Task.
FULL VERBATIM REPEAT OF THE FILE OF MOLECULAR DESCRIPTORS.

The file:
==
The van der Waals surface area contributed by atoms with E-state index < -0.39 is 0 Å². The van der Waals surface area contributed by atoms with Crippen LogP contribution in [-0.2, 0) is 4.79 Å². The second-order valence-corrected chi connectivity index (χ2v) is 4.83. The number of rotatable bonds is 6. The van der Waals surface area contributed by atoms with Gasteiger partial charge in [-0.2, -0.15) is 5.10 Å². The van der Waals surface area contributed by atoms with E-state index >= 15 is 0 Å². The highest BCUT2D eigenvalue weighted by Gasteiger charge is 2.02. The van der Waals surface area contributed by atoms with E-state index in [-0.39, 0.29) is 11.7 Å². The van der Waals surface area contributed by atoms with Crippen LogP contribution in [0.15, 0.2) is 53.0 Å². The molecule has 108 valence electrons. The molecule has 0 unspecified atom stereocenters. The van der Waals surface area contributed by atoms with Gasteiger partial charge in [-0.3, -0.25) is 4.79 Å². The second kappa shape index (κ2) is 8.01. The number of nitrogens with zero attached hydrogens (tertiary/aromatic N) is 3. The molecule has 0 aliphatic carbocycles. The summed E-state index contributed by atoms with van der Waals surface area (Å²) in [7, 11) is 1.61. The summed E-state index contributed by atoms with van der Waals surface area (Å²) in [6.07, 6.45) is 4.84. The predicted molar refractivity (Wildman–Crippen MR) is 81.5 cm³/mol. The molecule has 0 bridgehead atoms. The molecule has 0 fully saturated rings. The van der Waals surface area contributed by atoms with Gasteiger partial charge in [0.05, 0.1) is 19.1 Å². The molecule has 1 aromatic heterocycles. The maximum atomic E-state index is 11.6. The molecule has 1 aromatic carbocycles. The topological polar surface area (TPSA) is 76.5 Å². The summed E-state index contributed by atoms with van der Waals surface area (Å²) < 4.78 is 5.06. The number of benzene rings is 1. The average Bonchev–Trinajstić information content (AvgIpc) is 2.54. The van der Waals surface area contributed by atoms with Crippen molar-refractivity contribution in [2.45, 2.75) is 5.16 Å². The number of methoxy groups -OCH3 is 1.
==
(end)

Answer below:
The van der Waals surface area contributed by atoms with E-state index < -0.39 is 0 Å². The van der Waals surface area contributed by atoms with Crippen LogP contribution in [-0.2, 0) is 4.79 Å². The second-order valence-corrected chi connectivity index (χ2v) is 4.83. The number of rotatable bonds is 6. The van der Waals surface area contributed by atoms with Gasteiger partial charge in [-0.2, -0.15) is 5.10 Å². The van der Waals surface area contributed by atoms with E-state index >= 15 is 0 Å². The highest BCUT2D eigenvalue weighted by Gasteiger charge is 2.02. The van der Waals surface area contributed by atoms with E-state index in [-0.39, 0.29) is 11.7 Å². The van der Waals surface area contributed by atoms with Crippen LogP contribution in [0.15, 0.2) is 53.0 Å². The molecule has 108 valence electrons. The molecule has 0 unspecified atom stereocenters. The van der Waals surface area contributed by atoms with Gasteiger partial charge in [-0.3, -0.25) is 4.79 Å². The second kappa shape index (κ2) is 8.01. The number of nitrogens with zero attached hydrogens (tertiary/aromatic N) is 3. The molecule has 0 aliphatic carbocycles. The summed E-state index contributed by atoms with van der Waals surface area (Å²) in [7, 11) is 1.61. The summed E-state index contributed by atoms with van der Waals surface area (Å²) in [6.07, 6.45) is 4.84. The predicted molar refractivity (Wildman–Crippen MR) is 81.5 cm³/mol. The molecule has 0 bridgehead atoms. The molecule has 0 fully saturated rings. The van der Waals surface area contributed by atoms with Gasteiger partial charge in [0.05, 0.1) is 19.1 Å². The molecule has 1 aromatic heterocycles. The maximum atomic E-state index is 11.6. The molecule has 1 aromatic carbocycles. The topological polar surface area (TPSA) is 76.5 Å². The summed E-state index contributed by atoms with van der Waals surface area (Å²) < 4.78 is 5.06. The number of benzene rings is 1. The average Bonchev–Trinajstić information content (AvgIpc) is 2.54. The van der Waals surface area contributed by atoms with Crippen molar-refractivity contribution in [2.45, 2.75) is 5.16 Å². The number of methoxy groups -OCH3 is 1.